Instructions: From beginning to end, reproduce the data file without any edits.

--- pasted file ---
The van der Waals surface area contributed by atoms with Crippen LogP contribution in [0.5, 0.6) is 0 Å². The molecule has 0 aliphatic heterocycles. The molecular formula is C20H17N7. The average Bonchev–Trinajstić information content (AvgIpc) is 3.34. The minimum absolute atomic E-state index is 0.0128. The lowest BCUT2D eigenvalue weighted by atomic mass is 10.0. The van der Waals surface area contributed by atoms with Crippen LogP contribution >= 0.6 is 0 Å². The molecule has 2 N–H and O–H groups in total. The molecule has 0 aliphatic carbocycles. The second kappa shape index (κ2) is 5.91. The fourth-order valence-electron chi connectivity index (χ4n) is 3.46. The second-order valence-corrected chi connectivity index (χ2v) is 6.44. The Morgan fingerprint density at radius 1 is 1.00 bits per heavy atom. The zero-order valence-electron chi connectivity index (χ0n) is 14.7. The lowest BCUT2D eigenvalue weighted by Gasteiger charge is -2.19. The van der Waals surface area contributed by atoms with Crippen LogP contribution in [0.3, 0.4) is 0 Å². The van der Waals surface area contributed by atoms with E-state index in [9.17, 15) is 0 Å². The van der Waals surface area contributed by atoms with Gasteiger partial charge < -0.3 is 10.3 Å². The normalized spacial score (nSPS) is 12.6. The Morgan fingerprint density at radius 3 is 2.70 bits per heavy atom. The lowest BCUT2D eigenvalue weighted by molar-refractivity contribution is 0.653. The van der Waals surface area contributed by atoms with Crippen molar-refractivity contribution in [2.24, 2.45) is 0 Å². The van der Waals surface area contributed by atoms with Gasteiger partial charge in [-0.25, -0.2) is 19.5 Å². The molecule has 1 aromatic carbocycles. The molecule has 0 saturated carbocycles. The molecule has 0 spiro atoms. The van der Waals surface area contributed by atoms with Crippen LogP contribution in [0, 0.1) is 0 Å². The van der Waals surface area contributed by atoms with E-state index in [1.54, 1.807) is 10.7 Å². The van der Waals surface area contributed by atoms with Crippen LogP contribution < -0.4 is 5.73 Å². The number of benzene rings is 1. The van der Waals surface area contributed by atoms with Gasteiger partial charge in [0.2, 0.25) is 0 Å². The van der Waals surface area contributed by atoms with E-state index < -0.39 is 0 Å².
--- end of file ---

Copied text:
The van der Waals surface area contributed by atoms with Crippen LogP contribution in [0.5, 0.6) is 0 Å². The molecule has 0 aliphatic heterocycles. The molecular formula is C20H17N7. The average Bonchev–Trinajstić information content (AvgIpc) is 3.34. The minimum absolute atomic E-state index is 0.0128. The lowest BCUT2D eigenvalue weighted by atomic mass is 10.0. The van der Waals surface area contributed by atoms with Crippen LogP contribution >= 0.6 is 0 Å². The molecule has 2 N–H and O–H groups in total. The molecule has 0 aliphatic carbocycles. The second kappa shape index (κ2) is 5.91. The fourth-order valence-electron chi connectivity index (χ4n) is 3.46. The second-order valence-corrected chi connectivity index (χ2v) is 6.44. The Morgan fingerprint density at radius 1 is 1.00 bits per heavy atom. The zero-order valence-electron chi connectivity index (χ0n) is 14.7. The lowest BCUT2D eigenvalue weighted by Gasteiger charge is -2.19. The van der Waals surface area contributed by atoms with Crippen LogP contribution in [0.3, 0.4) is 0 Å². The van der Waals surface area contributed by atoms with E-state index in [9.17, 15) is 0 Å². The van der Waals surface area contributed by atoms with Gasteiger partial charge < -0.3 is 10.3 Å². The normalized spacial score (nSPS) is 12.6. The Morgan fingerprint density at radius 3 is 2.70 bits per heavy atom. The lowest BCUT2D eigenvalue weighted by molar-refractivity contribution is 0.653. The van der Waals surface area contributed by atoms with Crippen molar-refractivity contribution in [2.24, 2.45) is 0 Å². The van der Waals surface area contributed by atoms with Gasteiger partial charge in [-0.25, -0.2) is 19.5 Å². The molecule has 1 aromatic carbocycles. The molecule has 0 saturated carbocycles. The molecule has 0 spiro atoms. The van der Waals surface area contributed by atoms with Crippen LogP contribution in [0, 0.1) is 0 Å². The van der Waals surface area contributed by atoms with E-state index in [1.54, 1.807) is 10.7 Å². The van der Waals surface area contributed by atoms with Crippen LogP contribution < -0.4 is 5.73 Å². The number of benzene rings is 1. The van der Waals surface area contributed by atoms with Gasteiger partial charge in [0.2, 0.25) is 0 Å². The van der Waals surface area contributed by atoms with E-state index < -0.39 is 0 Å².